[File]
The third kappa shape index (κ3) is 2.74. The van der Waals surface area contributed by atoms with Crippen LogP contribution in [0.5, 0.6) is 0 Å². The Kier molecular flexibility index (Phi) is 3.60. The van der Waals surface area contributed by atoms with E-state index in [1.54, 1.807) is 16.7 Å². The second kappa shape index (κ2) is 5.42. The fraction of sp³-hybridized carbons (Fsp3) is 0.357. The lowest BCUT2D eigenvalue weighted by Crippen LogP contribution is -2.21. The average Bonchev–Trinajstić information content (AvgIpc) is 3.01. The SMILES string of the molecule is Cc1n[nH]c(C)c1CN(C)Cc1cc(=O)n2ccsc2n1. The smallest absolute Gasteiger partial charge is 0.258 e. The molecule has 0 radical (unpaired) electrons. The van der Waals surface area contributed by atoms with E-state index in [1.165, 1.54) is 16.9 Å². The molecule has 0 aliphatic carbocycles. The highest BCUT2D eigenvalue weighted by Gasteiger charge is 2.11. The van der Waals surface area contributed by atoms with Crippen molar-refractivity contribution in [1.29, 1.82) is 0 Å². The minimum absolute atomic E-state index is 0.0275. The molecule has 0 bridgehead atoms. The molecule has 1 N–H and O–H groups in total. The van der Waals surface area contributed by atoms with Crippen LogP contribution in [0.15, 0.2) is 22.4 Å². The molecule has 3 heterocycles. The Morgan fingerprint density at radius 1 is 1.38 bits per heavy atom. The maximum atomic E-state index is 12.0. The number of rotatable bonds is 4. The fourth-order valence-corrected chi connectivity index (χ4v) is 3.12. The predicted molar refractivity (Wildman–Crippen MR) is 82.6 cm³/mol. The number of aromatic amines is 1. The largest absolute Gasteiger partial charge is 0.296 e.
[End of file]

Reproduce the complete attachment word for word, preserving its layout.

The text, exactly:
The third kappa shape index (κ3) is 2.74. The van der Waals surface area contributed by atoms with Crippen LogP contribution in [0.5, 0.6) is 0 Å². The Kier molecular flexibility index (Phi) is 3.60. The van der Waals surface area contributed by atoms with E-state index in [1.54, 1.807) is 16.7 Å². The second kappa shape index (κ2) is 5.42. The fraction of sp³-hybridized carbons (Fsp3) is 0.357. The lowest BCUT2D eigenvalue weighted by Crippen LogP contribution is -2.21. The average Bonchev–Trinajstić information content (AvgIpc) is 3.01. The SMILES string of the molecule is Cc1n[nH]c(C)c1CN(C)Cc1cc(=O)n2ccsc2n1. The smallest absolute Gasteiger partial charge is 0.258 e. The molecule has 0 radical (unpaired) electrons. The van der Waals surface area contributed by atoms with E-state index in [1.165, 1.54) is 16.9 Å². The molecule has 0 aliphatic carbocycles. The highest BCUT2D eigenvalue weighted by Gasteiger charge is 2.11. The van der Waals surface area contributed by atoms with Crippen molar-refractivity contribution in [1.29, 1.82) is 0 Å². The minimum absolute atomic E-state index is 0.0275. The molecule has 0 bridgehead atoms. The molecule has 1 N–H and O–H groups in total. The van der Waals surface area contributed by atoms with Crippen LogP contribution in [0.15, 0.2) is 22.4 Å². The molecule has 3 heterocycles. The Morgan fingerprint density at radius 1 is 1.38 bits per heavy atom. The maximum atomic E-state index is 12.0. The number of rotatable bonds is 4. The fourth-order valence-corrected chi connectivity index (χ4v) is 3.12. The predicted molar refractivity (Wildman–Crippen MR) is 82.6 cm³/mol. The number of aromatic amines is 1. The largest absolute Gasteiger partial charge is 0.296 e.